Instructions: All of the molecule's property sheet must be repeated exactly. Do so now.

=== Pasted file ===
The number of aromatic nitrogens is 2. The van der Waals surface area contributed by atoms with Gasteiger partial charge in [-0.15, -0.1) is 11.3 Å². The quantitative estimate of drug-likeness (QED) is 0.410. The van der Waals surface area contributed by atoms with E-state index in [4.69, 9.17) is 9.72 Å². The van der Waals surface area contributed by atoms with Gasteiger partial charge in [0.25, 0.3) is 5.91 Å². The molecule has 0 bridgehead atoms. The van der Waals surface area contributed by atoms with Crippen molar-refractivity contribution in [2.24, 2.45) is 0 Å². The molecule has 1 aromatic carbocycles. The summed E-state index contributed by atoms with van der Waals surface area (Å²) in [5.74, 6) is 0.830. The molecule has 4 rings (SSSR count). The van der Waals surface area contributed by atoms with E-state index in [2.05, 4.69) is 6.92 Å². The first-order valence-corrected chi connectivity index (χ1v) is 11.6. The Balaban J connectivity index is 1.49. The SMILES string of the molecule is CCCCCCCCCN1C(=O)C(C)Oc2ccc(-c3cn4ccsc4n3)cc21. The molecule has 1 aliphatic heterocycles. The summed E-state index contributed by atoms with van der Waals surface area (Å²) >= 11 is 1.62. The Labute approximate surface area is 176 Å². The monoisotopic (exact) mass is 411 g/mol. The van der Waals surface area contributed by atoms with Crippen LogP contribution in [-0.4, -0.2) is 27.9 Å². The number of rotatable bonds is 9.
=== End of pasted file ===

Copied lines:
The number of aromatic nitrogens is 2. The van der Waals surface area contributed by atoms with Gasteiger partial charge in [-0.15, -0.1) is 11.3 Å². The quantitative estimate of drug-likeness (QED) is 0.410. The van der Waals surface area contributed by atoms with E-state index in [4.69, 9.17) is 9.72 Å². The van der Waals surface area contributed by atoms with Gasteiger partial charge in [0.25, 0.3) is 5.91 Å². The molecule has 0 bridgehead atoms. The van der Waals surface area contributed by atoms with Crippen molar-refractivity contribution in [2.24, 2.45) is 0 Å². The molecule has 1 aromatic carbocycles. The summed E-state index contributed by atoms with van der Waals surface area (Å²) in [5.74, 6) is 0.830. The molecule has 4 rings (SSSR count). The van der Waals surface area contributed by atoms with E-state index in [2.05, 4.69) is 6.92 Å². The first-order valence-corrected chi connectivity index (χ1v) is 11.6. The Balaban J connectivity index is 1.49. The SMILES string of the molecule is CCCCCCCCCN1C(=O)C(C)Oc2ccc(-c3cn4ccsc4n3)cc21. The molecule has 1 aliphatic heterocycles. The summed E-state index contributed by atoms with van der Waals surface area (Å²) >= 11 is 1.62. The Labute approximate surface area is 176 Å². The monoisotopic (exact) mass is 411 g/mol. The van der Waals surface area contributed by atoms with Crippen LogP contribution in [-0.4, -0.2) is 27.9 Å². The number of rotatable bonds is 9.